Roads for Threshing Harvest

One common sight that I get to see while driving through the roads of Karnataka is the farmers spreading their harvest on the roads. The farmers spread the sheaves for threshing. The heavy vehicles moving over these sheaves separate the husks from the grains.


Each time a stretch of such spreads appears from a distance we had to slow down. The farmers seemed to be totally unmindful of the fast moving vehicles. As soon as a vehicle crosses, couple of farmers would come, upturn and rearrange the sheaves so that all grains get separated. In the evenings they can be seen collecting the grains. Some of them can be seen winnowing the grains. They drop the grains from a height; winds blow away the light chaff. This is the state of rural agriculture, no sign of any kind of mechanized farming.



While I don’t have any objection to my vehicle being of some use to them, I am really concerned about safety. The vehicle can skid causing harm to both parties. The wastage factor is definitely very high in this process, with the grains getting mixed up with soil and dirt. And what about the cleanliness factor of the grains? Wish the concerned official reads this!

St. Peter's Basilica, Rome,
1000 Pillar Temple, Hanamkonda

14 Responses to “Roads for Threshing Harvest

  • Hard working people and fantastic these colorful pictures.

    Greetings, Joop

  • Your photos are wonderful. It sure is a lot of hard work.

  • Awesome captures Indrani.

    Happy weekend.

  • this is true in rural philippines as well.

  • I wonder if it really does save a lot of work. I imagine they still have to separate the kernels from the waste…but I have no idea how they do that.

  • I saw grain being threshed in exactly the same way when I visited China. Since I grew up on a farm with mechanized equipment for most jobs, I found this process to be both amazing and fantastic.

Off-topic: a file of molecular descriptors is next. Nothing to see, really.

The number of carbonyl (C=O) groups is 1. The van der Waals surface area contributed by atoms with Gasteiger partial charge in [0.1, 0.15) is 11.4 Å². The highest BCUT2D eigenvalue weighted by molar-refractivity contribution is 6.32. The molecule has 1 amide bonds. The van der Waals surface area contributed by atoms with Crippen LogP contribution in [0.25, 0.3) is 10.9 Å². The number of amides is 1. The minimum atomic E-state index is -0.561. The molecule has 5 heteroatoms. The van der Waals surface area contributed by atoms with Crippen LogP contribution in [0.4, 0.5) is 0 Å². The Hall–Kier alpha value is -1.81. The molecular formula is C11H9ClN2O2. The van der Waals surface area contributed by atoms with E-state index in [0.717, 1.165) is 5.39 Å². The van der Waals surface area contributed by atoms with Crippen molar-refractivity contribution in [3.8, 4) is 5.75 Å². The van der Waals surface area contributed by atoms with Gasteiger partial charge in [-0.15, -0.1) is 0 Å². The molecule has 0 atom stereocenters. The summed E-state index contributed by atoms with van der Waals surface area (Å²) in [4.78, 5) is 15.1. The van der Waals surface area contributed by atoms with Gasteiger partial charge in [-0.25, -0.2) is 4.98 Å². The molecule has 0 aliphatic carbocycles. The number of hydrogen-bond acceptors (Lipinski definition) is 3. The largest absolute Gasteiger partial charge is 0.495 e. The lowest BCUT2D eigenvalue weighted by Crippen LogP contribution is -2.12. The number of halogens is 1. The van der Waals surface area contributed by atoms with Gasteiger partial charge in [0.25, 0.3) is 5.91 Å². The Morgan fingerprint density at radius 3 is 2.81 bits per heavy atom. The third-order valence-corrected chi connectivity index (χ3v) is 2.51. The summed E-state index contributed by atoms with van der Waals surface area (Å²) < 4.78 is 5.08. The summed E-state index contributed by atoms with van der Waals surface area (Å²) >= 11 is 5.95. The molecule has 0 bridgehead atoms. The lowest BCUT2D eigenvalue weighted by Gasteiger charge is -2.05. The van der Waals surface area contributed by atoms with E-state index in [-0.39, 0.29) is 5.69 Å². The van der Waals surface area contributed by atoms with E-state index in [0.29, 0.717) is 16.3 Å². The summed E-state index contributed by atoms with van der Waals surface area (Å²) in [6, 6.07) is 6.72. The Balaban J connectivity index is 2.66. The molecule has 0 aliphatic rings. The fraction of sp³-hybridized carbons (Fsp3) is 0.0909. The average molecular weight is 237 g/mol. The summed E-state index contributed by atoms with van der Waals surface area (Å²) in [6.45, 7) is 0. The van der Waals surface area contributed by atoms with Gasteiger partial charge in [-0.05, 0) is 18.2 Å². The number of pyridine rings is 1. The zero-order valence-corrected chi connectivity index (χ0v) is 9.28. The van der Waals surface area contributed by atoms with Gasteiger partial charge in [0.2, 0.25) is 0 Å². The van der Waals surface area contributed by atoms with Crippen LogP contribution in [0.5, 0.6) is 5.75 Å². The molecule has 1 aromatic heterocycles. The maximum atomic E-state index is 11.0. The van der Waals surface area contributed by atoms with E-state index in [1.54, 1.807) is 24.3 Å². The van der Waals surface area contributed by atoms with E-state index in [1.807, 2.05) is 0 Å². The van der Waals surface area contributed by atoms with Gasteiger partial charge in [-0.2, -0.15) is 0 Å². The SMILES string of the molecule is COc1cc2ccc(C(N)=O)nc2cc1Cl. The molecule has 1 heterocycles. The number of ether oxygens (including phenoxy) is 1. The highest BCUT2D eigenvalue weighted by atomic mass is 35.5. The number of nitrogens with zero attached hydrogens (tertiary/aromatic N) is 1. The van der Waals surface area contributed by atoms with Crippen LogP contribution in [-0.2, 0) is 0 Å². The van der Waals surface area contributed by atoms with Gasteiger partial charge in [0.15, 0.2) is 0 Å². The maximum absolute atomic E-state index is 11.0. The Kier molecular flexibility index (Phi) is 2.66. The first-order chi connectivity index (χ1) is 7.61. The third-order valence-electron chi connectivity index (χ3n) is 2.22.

• Wow, that's one dangerous way to separate the grains.

  • We could never forget this sheaves spread in a road which ceased our car once, where these hay surrounds the wheels to struck one early night in a rural village. Good capture!

  • I used to see this all the time as a child when we drove through rural India. I guess nothing has changed.
    Kamini.

  • How many of us really stop by to think and care about these people, who contribute a lot for our well-being and life? Good post and good pics!

  • Wonderful post and great photos!!
    Congrats on your POTW!!
    Hugs
    SueAnn

  • Excellent photos and views of daily life!

  • Dangerous but also rather ingenious, getting the traffic to do the hardest bit of the work for them. Still…

    congratulations on your POTW

  • Yogi saraswat
    2 years ago

    The wastage factor is definitely very high in this process, with the grains getting mixed up with soil and dirt . Agree but they can save their money ( they dont have ) by not using machines . So they choose easy option. Nice tour with rural touch.

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